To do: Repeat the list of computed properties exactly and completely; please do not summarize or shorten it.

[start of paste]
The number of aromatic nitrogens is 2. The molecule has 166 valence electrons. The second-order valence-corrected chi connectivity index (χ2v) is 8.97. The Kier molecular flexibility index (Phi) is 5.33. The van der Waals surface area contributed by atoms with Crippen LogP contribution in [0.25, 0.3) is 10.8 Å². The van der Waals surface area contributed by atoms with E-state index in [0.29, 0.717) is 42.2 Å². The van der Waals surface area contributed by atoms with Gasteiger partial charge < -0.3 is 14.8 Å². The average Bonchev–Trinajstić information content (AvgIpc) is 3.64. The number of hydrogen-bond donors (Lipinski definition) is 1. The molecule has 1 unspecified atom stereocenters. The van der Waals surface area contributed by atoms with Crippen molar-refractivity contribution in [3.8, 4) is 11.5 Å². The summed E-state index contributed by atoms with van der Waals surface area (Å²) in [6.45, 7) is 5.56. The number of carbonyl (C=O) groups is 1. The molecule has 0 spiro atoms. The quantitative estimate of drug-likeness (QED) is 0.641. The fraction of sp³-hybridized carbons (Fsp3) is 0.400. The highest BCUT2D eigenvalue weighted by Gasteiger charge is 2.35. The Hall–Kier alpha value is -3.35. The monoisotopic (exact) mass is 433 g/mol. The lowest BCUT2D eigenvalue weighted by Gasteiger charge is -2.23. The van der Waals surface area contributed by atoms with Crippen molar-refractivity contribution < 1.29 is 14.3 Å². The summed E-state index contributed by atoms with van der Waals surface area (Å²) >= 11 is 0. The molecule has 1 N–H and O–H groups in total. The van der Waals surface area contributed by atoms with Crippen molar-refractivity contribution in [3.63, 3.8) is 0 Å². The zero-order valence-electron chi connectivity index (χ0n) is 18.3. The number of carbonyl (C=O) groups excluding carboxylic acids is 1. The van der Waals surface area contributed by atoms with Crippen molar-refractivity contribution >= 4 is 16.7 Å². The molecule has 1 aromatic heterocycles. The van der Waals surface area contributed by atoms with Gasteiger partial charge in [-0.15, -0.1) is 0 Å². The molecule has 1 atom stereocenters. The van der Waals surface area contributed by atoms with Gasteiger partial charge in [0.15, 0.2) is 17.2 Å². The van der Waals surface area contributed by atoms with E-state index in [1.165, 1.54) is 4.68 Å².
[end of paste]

The number of aromatic nitrogens is 2. The molecule has 166 valence electrons. The second-order valence-corrected chi connectivity index (χ2v) is 8.97. The Kier molecular flexibility index (Phi) is 5.33. The van der Waals surface area contributed by atoms with Crippen LogP contribution in [0.25, 0.3) is 10.8 Å². The van der Waals surface area contributed by atoms with E-state index in [0.29, 0.717) is 42.2 Å². The van der Waals surface area contributed by atoms with Gasteiger partial charge < -0.3 is 14.8 Å². The average Bonchev–Trinajstić information content (AvgIpc) is 3.64. The number of hydrogen-bond donors (Lipinski definition) is 1. The molecule has 1 unspecified atom stereocenters. The van der Waals surface area contributed by atoms with Crippen molar-refractivity contribution in [3.8, 4) is 11.5 Å². The summed E-state index contributed by atoms with van der Waals surface area (Å²) in [6.45, 7) is 5.56. The number of carbonyl (C=O) groups is 1. The molecule has 0 spiro atoms. The quantitative estimate of drug-likeness (QED) is 0.641. The fraction of sp³-hybridized carbons (Fsp3) is 0.400. The highest BCUT2D eigenvalue weighted by Gasteiger charge is 2.35. The Hall–Kier alpha value is -3.35. The monoisotopic (exact) mass is 433 g/mol. The lowest BCUT2D eigenvalue weighted by Gasteiger charge is -2.23. The van der Waals surface area contributed by atoms with Crippen molar-refractivity contribution < 1.29 is 14.3 Å². The summed E-state index contributed by atoms with van der Waals surface area (Å²) >= 11 is 0. The molecule has 1 N–H and O–H groups in total. The van der Waals surface area contributed by atoms with Crippen molar-refractivity contribution in [3.63, 3.8) is 0 Å². The zero-order valence-electron chi connectivity index (χ0n) is 18.3. The number of carbonyl (C=O) groups excluding carboxylic acids is 1. The van der Waals surface area contributed by atoms with Crippen molar-refractivity contribution >= 4 is 16.7 Å². The molecule has 1 aromatic heterocycles. The van der Waals surface area contributed by atoms with Gasteiger partial charge in [-0.15, -0.1) is 0 Å². The molecule has 1 atom stereocenters. The van der Waals surface area contributed by atoms with Gasteiger partial charge in [0.15, 0.2) is 17.2 Å². The van der Waals surface area contributed by atoms with E-state index in [1.165, 1.54) is 4.68 Å².